"Butte is one of the most amazing places that I've ever been," said Prince Sbo Zulu at the end of his three-month visit here in Montana this week. "I'd never been to a place where so many people had such a good heart. We are blessed to have come to Butte. I recommend it to anyone anywhere around the world."
Three months ago, in full traditional Zulu dress, Prince Sbo, Nkokhelo Nhlaka Msomi and Mokai Schux Malope danced their way down the local airport ramp and into the hearts of Butte. Before they left Tuesday, they did more than many locals ever manage.
They visited both Yellowstone and Glacier national parks. They dug for crystals, rafted rivers, soaked in hot springs, visited ghost towns, and were regulars at Dark Sevier's raucous Wednesday night open mics at the Silver Dollar Saloon. They played chess, learned to blow glass, arm-wrestled locals, touched their first snow and managed to survive a ride in Amanda Curtis' breakneck Thing. They attended The Montana Folk Festival, Evel Knievel Days, An Ri Ra, and accepted the Crow Nation's invitation to participate in Crow Native Days. They were proud parade marshals in Butte's Fourth of July parade.
The trio returned the favor by sharing their own culture with the people of Butte. At the Covellite Theater, they hosted Tuesday night showings of the 10-part television series, "Shaka Zulu." Afterward, they answered questions about the great king Shaka Zulu and their own culture. They taught Butte a Zulu warrior dance and many learned at least a few words in isiZulu. Hello is Sawubona. Unjani means “how are you?” And yes is Yebo. You hear Yebo a lot in Butte these days. In a popular move, the trio launched "Let's Talk Butte," an interview show on KBMF-LP 102.5 (Mondays and Tuesdays 4-5PM) that provides a forum for educators, scientists and citizens of Butte to share their expertise and observations.
"I always had a picture of America,” Nkokhelo said, “but the people of Butte are something else. Here, they take you as their brother, as their kid, your father, all despite whether you are black or white. That's the first thing I learned about Butte, the respect for one another. Here, people value one another. It's very touching. Also, you cannot tell if they are rich or poor. Maybe you can tell in New York or Los Angeles, but here a person might be well off, but he doesn't show it off. That's one of the inspirational things in Butte."
It was radio that brought the Zulus to Butte. Prince Sbo, founder of Nongoma-FM 88.3, discovered KBMF-LP 102.5 online, liked what he heard, and reached out. "It's important to build relationships that help us to learn what we can each do for our own communities," he says. "Building relationships with other people, visiting other places, will help you to open your mind, to think out of the box."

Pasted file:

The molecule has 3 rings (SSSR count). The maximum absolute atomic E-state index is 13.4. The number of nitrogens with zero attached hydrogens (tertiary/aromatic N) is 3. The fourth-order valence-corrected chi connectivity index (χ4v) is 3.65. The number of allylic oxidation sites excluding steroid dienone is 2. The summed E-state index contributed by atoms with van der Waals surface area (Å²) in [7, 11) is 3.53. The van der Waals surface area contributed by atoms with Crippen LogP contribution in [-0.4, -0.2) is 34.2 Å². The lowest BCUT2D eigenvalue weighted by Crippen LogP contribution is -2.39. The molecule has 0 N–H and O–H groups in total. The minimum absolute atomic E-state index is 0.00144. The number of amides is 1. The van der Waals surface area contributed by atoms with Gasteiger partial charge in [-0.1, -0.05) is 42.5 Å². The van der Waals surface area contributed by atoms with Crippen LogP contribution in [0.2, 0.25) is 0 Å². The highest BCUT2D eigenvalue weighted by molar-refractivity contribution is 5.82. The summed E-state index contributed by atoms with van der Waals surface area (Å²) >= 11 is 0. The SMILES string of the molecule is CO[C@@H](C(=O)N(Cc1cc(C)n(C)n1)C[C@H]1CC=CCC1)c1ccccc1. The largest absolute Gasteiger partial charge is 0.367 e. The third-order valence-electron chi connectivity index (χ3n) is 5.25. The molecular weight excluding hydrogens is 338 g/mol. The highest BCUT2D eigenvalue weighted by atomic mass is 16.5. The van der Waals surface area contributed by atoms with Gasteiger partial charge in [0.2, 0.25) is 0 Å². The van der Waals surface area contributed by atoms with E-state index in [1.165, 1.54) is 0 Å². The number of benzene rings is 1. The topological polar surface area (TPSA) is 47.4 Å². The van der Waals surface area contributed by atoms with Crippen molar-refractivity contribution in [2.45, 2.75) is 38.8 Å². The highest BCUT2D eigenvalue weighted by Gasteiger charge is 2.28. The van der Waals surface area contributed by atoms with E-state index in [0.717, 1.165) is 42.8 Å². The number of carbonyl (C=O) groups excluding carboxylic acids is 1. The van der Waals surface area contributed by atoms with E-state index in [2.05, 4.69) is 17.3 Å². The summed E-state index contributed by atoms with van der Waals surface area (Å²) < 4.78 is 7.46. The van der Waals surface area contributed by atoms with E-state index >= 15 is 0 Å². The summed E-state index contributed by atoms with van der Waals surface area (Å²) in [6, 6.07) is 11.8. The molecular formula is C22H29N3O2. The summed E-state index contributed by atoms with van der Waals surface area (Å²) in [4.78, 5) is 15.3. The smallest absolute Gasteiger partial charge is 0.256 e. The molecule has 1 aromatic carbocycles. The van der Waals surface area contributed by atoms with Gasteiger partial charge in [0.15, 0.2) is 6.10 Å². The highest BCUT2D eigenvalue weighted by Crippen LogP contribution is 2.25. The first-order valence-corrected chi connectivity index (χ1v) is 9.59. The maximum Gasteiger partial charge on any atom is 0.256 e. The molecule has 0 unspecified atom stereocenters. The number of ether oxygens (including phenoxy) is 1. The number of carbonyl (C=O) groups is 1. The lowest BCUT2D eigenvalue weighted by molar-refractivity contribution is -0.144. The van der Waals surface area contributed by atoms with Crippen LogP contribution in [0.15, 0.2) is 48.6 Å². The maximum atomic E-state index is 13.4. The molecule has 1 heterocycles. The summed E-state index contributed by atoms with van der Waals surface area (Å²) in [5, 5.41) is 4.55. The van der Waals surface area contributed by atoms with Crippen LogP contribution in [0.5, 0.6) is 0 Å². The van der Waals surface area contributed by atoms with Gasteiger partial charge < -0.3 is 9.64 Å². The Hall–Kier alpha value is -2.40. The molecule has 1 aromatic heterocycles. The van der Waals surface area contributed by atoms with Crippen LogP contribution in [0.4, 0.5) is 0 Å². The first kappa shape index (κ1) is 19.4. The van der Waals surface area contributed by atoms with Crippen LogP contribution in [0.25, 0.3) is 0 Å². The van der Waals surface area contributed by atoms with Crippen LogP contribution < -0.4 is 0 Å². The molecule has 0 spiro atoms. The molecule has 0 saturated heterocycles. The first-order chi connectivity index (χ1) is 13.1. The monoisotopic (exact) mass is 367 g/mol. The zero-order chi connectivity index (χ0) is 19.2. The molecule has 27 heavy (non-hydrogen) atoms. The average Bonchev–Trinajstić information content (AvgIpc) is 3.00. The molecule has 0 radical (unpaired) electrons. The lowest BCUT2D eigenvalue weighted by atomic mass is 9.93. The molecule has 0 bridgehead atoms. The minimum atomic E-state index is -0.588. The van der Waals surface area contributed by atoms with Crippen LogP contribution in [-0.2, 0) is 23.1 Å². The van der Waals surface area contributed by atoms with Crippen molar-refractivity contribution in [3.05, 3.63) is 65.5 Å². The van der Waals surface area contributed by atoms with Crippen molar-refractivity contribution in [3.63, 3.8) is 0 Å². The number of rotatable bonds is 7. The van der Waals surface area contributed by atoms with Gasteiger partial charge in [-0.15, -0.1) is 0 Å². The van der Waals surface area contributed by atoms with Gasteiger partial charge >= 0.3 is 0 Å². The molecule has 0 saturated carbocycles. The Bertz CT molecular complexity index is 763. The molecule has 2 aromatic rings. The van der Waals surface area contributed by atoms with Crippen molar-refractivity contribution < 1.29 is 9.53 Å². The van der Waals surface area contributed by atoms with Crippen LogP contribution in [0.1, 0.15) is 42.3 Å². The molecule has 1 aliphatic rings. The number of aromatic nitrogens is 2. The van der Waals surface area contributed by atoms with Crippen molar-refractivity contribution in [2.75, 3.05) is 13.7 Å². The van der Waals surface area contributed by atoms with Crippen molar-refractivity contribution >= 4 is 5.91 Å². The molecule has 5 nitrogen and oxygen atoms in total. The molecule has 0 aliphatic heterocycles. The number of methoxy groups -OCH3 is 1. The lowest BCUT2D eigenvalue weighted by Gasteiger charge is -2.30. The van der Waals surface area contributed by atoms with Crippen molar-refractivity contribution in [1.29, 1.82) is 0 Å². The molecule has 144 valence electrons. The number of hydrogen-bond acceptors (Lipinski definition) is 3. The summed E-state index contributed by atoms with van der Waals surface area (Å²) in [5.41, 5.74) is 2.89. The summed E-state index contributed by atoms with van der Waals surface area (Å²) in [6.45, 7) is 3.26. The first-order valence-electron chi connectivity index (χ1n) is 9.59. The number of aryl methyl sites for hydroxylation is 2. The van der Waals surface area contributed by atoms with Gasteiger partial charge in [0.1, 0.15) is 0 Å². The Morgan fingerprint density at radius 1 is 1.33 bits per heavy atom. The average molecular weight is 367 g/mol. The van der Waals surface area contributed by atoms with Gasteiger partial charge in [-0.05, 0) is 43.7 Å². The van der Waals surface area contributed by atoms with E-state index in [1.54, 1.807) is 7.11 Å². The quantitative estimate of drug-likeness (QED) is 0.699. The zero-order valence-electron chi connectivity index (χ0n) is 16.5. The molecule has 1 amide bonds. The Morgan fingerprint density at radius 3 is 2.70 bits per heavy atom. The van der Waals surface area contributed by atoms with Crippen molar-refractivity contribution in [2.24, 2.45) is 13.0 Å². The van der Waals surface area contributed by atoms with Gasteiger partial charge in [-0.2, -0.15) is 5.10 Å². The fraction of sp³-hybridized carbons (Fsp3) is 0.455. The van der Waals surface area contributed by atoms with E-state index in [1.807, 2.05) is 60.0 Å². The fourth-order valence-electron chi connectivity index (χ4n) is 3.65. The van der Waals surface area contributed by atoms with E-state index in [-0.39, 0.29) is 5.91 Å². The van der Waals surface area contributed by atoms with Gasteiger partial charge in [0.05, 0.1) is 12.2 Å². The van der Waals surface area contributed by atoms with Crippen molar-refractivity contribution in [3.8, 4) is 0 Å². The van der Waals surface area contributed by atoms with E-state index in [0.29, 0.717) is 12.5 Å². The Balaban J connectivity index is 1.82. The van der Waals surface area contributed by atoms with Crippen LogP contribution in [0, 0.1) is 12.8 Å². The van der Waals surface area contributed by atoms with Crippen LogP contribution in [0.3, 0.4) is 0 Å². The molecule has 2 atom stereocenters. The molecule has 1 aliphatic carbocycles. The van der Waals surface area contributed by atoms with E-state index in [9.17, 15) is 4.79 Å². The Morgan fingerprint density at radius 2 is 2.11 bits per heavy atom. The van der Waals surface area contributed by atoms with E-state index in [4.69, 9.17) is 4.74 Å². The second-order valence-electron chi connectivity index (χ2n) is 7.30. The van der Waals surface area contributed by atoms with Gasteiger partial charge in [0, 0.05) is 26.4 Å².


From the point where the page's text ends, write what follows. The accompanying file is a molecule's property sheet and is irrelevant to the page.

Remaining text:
Both stations not only launched on the same day three years ago, they are both founded on platforms of community development and social justice. "When you hear the vision of the two stations," says Nkokhelo, "you understand that it was all about empowering people, uplifting the communities. You see here that KBMF is like family. At the DJ socials, you greet one another whether you know each other or not. You invite people to your houses. We don't always do that."
"When we started "Let's Talk Butte," says Mokai, "we'd met so many professionals, so many professors, so many people with expertise in things like environmental studies, mining, breweries. We asked them to talk. We didn't take sides on it. That's something we pride ourselves on at Nongoma-FM." The show has proven so popular that KBMF-LP general manager Clark Grant has vowed to continue production of the interview series.
"If we are from a radio station, if I am from a royal family," says Sbo, "that means we can be influential in helping others to understand that we are all equal. That we all can have the same opportunities, which we are free to create. There is a lot of activity in Butte with things like micro-breweries and glass-blowing and more. I usually only hear about things like this in big cities. Here in Butte, people do for themselves, the community helps each other. I will engage more with the people from Butte to share these kinds of ideas so that we can better develop our own skills."
"Here in America, we learned many things. One thing we need to implement," says Nkokhelo, "is WiFi. Communication these days focuses so much on social media and other online things. It's how people gain intelligence. It's how they learn from other people, from other countries. We will take all the good things we've learned here and share them at home. That is civilization."
"Butte is a very sacred place," said Mokai. "When people Google it, they learn about the mining history, which is great, but it's much more than that. The people of Butte are so generous and kind. The people back home are amazed at how the people here react to us. How well they treat us. I think people in Butte can open minds in Nongoma."
Butte will miss the Zulus, but happily, they'll be only a streaming link away. Yebo.